Japanese Prime Minister Taro Aso says the international community needs to put strong pressure on North Korea under a new United Nations sanctions regime.

The Japanese leader said it is necessary that North Korea understand that it will not benefit from what he called "further acts of provocation."

Mr. Aso spoke in Tokyo Tuesday, where his foreign minister met with U.N. Secretary-General Ban Ki-moon for talks on North Korea and other issues.

The Japanese prime minister is scheduled to meet with Mr. Ban on Wednesday.

The U.N. secretary-general called on U.N. member states to implement a new resolution that tightens sanctions against North Korea.

On Monday, Japanese police arrested three men for allegedly attempting to export a magnetic measuring device to Burma that could be used to develop missiles.

The company that was trying to export the device is based in China, but is believed to have links to North Korea's government.

The international community is stepping up efforts to monitor North Korea's trading practices and its proliferation of missile technology.

A U.S. Navy destroyer is tracking a North Korean vessel, the Kang Nam, which some South Korean media reports say is heading to Burma via Singapore. 

The ship belongs to a fleet that U.S. officials say has been used in the past to transport weapons.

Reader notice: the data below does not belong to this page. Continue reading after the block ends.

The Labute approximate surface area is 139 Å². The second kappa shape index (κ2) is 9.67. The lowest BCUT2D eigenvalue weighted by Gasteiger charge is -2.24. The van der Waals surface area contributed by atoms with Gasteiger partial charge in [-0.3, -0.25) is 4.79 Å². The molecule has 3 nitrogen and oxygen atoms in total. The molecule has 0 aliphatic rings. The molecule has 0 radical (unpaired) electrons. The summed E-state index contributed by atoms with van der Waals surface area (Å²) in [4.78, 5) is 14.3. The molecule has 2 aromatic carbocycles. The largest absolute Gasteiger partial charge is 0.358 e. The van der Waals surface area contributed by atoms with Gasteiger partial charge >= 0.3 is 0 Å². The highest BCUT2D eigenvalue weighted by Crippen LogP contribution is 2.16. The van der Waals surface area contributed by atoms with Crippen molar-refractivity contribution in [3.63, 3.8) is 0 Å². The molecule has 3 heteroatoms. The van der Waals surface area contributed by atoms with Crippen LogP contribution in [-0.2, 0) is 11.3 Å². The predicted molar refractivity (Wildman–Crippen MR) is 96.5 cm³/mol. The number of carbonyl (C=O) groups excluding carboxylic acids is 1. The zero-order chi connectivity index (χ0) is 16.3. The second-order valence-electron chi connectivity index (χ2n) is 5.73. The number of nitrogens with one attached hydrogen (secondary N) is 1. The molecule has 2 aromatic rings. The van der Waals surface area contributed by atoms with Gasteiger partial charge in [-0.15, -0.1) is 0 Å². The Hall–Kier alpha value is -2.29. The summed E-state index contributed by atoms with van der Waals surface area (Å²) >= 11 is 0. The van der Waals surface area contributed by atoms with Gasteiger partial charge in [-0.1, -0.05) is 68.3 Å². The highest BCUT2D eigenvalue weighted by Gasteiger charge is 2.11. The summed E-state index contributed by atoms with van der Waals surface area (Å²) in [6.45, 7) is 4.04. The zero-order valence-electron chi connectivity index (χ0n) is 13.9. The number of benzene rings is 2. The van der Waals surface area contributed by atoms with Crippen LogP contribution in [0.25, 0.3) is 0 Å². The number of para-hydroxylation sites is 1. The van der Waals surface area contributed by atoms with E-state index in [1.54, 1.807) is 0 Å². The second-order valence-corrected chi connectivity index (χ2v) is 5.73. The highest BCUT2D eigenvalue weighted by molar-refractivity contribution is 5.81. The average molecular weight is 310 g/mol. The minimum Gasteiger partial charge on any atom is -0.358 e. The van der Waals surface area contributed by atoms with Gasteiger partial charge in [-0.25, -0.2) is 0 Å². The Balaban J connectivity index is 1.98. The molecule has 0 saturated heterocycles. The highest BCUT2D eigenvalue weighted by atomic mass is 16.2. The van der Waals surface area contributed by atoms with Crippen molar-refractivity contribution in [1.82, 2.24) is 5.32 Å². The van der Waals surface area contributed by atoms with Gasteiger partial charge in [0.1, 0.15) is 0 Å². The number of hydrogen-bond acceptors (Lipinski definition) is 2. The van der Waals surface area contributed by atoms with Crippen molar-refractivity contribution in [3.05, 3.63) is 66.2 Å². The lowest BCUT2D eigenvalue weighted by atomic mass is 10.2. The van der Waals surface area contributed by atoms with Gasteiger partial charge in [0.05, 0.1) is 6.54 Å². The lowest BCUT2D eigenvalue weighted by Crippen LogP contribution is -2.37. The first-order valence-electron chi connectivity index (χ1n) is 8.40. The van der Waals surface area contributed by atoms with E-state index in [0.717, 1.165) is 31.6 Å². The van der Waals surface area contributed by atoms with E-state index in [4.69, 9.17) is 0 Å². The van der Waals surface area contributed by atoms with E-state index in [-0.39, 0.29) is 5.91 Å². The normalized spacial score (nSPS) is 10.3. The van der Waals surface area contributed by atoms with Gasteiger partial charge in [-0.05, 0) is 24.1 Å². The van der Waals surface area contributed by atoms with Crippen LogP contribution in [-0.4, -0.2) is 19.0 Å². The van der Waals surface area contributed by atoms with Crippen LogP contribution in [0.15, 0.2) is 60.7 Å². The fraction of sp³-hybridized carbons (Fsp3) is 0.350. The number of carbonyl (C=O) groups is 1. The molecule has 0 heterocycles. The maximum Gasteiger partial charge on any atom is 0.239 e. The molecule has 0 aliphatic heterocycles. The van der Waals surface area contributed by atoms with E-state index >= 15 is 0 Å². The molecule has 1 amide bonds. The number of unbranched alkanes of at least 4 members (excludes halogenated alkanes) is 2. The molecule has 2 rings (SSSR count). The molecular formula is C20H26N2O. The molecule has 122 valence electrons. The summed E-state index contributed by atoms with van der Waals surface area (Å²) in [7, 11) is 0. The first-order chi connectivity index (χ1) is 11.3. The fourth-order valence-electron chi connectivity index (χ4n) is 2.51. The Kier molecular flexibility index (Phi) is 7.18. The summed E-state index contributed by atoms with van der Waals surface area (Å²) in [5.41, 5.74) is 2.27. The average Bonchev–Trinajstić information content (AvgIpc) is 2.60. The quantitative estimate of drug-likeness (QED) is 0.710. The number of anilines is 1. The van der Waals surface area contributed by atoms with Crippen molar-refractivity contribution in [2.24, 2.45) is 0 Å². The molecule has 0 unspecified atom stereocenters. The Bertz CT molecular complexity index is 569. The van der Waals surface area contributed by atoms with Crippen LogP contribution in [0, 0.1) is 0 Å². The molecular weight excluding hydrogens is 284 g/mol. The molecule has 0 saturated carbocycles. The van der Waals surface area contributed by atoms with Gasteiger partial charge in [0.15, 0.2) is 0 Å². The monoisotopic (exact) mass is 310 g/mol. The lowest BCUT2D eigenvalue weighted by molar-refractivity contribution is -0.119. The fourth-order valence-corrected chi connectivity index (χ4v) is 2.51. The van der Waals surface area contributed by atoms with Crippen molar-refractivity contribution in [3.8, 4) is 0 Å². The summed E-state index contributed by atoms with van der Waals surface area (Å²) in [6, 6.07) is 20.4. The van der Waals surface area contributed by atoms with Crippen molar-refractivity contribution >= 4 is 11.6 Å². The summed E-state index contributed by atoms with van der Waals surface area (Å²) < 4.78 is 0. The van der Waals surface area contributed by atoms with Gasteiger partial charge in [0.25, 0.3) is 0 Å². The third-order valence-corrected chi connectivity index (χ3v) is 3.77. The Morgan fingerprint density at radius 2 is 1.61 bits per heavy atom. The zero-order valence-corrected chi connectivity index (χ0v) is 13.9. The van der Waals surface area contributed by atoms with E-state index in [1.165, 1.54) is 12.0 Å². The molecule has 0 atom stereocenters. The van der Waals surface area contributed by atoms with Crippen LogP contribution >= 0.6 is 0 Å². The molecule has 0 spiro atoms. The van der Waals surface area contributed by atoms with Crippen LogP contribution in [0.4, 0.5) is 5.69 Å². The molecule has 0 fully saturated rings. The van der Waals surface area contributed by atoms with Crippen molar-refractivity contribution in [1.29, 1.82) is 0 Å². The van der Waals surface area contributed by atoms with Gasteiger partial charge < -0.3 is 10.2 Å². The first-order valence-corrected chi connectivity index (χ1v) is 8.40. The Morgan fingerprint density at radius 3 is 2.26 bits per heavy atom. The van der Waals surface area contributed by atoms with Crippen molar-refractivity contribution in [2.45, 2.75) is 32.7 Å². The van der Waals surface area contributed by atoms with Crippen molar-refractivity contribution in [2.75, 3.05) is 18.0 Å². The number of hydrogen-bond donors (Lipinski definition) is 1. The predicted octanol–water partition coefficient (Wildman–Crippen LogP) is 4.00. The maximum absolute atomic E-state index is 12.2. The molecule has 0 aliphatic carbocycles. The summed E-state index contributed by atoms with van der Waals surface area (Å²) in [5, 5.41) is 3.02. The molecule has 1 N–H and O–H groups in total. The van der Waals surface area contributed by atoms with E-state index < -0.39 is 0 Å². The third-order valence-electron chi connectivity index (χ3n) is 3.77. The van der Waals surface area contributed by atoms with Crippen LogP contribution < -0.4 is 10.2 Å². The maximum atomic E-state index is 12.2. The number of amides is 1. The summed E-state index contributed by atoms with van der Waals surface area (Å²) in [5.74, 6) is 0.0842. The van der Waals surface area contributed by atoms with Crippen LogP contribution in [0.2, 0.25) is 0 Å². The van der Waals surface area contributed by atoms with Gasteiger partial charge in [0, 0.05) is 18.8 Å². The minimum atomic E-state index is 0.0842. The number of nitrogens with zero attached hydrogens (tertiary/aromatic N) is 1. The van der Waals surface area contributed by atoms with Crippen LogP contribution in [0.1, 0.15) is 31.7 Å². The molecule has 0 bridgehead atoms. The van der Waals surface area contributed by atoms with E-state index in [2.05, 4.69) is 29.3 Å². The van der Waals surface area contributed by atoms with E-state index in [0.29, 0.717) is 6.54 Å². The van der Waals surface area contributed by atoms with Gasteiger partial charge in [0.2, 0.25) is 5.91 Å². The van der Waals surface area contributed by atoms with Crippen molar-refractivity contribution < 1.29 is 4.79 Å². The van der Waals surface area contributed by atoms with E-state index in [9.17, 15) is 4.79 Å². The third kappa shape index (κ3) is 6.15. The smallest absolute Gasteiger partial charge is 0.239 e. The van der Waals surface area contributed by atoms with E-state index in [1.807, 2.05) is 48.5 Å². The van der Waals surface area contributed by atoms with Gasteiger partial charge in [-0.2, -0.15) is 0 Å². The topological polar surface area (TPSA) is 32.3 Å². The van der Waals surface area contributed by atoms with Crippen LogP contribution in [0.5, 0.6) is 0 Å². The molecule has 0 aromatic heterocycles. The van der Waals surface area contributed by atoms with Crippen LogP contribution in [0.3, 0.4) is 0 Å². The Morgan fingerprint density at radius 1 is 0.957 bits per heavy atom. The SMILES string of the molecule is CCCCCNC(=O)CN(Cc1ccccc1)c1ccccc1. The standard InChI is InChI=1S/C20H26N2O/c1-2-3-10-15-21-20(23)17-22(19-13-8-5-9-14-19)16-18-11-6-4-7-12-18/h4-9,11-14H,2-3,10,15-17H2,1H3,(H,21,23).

Also Monday, South Korea's defense minister, Lee Sang-hee, said North Korea appears to be pushing forward with a uranium enrichment program, which he said far easier to hide than the North's current plutonium-based program.

North Korea has ample supplies of natural uranium, and it could conduct an enrichment program in underground or undisclosed facilities, away from the view of U.S. spy satellites.

Earlier this month, after the United Nations placed more sanctions on North Korea for carrying out its second nuclear test in May, Pyongyang said it would start enriching uranium.

The U.S. State Department's new coordinator for North Korea sanctions, Philip Goldberg, is traveling to China on Tuesday on his first foreign trip in that role.  Goldberg's mission is to persuade China, a North Korean ally and trading partner, to enforce the sanctions rigorously.

Some information for this report was provided by AFP, AP and Reuters.